Is this HR’s biggest challenge?

A leading HR head reveals the biggest obstacles faced by her team and the industry as a whole

Is this HR’s biggest challenge?
As one of the most highly-reviewed employers in Singapore, it’s fair to say software firm CashShield is popular with staff – however, that doesn’t mean the company doesn’t face any challenges.

In fact, HR head Pua Chiu Yee admits it’s a challenge to achieve such status as the company must continually push to improve culture if it wants to maintain the admiration of its employees.

“Building and maintaining the culture that we want and recruiting the right talent and best fit are the two greatest challenges our HR team is facing,” Pua tells HRD.

“Culture is an essential element of the company, and could propel the company forward or slow it down tremendously,” she continues. “As such, it is important that everyone is in line with the company culture and believes in it.”

For this to be possible, CashShield addresses culture right from the very outset.

“For newer employees, we will have to communicate it clearly right from the start to cultivate the right attitude; misleading communication or wrong messages could confuse employees or cause disruption to the workplace,” she says.

“To attract more talent, it was important for us to concentrate on building a stronger organisational brand, as well as to offer competitive compensation and benefits. Thereafter, assessing the candidate’s attitude is as important as assessing his/her aptitude and specific skills and talent. It is important to identify the needs of the company and then tailor the approach accordingly to the needs.”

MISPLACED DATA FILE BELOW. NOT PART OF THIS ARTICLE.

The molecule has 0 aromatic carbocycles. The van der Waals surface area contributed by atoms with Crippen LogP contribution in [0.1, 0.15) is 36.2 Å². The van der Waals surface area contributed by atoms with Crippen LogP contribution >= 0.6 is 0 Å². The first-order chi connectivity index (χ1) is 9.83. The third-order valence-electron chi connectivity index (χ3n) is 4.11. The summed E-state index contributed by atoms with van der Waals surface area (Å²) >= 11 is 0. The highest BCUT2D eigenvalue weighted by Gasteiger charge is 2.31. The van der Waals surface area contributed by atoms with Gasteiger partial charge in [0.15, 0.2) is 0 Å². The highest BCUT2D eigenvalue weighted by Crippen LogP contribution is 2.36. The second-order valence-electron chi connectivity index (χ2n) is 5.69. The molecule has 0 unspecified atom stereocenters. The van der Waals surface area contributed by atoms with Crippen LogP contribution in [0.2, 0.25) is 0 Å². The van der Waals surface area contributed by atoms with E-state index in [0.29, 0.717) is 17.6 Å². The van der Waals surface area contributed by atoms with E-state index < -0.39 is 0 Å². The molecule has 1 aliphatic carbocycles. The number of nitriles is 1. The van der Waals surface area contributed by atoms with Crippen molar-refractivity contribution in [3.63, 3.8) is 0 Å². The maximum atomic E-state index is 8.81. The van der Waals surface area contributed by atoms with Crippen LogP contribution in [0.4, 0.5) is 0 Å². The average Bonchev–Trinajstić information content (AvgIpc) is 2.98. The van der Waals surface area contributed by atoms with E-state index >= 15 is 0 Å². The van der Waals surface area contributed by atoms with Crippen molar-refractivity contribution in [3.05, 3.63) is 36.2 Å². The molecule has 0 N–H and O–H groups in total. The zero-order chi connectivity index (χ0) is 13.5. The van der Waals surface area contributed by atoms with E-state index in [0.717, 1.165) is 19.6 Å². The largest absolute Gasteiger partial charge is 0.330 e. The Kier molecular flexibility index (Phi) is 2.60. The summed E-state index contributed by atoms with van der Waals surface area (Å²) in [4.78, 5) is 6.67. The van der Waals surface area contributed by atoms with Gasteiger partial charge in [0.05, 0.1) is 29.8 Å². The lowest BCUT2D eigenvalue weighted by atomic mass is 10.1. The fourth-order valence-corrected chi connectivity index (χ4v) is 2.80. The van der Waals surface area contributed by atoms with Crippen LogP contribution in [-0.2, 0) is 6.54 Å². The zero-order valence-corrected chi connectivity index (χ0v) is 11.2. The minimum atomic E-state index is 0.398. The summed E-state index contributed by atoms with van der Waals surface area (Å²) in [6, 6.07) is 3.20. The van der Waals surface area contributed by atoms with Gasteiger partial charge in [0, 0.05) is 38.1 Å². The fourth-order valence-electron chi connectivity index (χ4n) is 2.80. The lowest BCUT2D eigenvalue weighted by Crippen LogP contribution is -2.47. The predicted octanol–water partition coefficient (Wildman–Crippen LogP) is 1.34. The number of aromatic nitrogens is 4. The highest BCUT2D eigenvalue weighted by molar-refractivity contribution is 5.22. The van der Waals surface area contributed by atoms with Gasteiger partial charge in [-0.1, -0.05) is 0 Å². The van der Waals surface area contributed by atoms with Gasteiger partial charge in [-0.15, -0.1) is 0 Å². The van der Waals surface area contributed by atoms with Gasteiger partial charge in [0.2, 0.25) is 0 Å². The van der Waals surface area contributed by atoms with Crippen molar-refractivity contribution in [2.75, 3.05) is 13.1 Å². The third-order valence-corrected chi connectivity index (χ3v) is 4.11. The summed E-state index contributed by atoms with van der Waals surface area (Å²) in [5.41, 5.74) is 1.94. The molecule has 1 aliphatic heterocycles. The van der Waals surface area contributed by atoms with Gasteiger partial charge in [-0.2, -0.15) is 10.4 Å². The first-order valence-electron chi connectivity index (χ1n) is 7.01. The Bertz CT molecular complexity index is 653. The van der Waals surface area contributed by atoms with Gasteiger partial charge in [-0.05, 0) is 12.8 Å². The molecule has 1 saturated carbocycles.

In terms of the industry as a whole, Pua says some challenges are, unsurprisingly, similar.

“In today’s fast and growing market, recruiting the right talent for the right job is definitely the biggest challenge the HR industry is facing. Not only do we have to identify exactly the specific skills of the talent we require, we will also need to identify where we can source for the said talent,” she says.

The second challenge, according to Pua, is the current expectations and working style of millennials.

“When working with millennials, we have to ensure that there are constant challenges, motivation and career progression for them. Also, clear and constant communication has to be in place alongside flexible working hours.”

To solve the first issue, Pua says it’s important for HR professionals not to hire hastily, but spend time figuring out which type of talent they’re looking for then identify the different platforms or sources for hiring.

‘With more complete information, we can better make our decisions to hire the best fit,” she says.

In terms of the second problem, Pua says HR professionals should consider different types of benefits (e.g. flexible working hours) to cater to their needs.

“Moreover, we could overcome this obstacle through giving adequate empowerment, and giving them the trust they need.”

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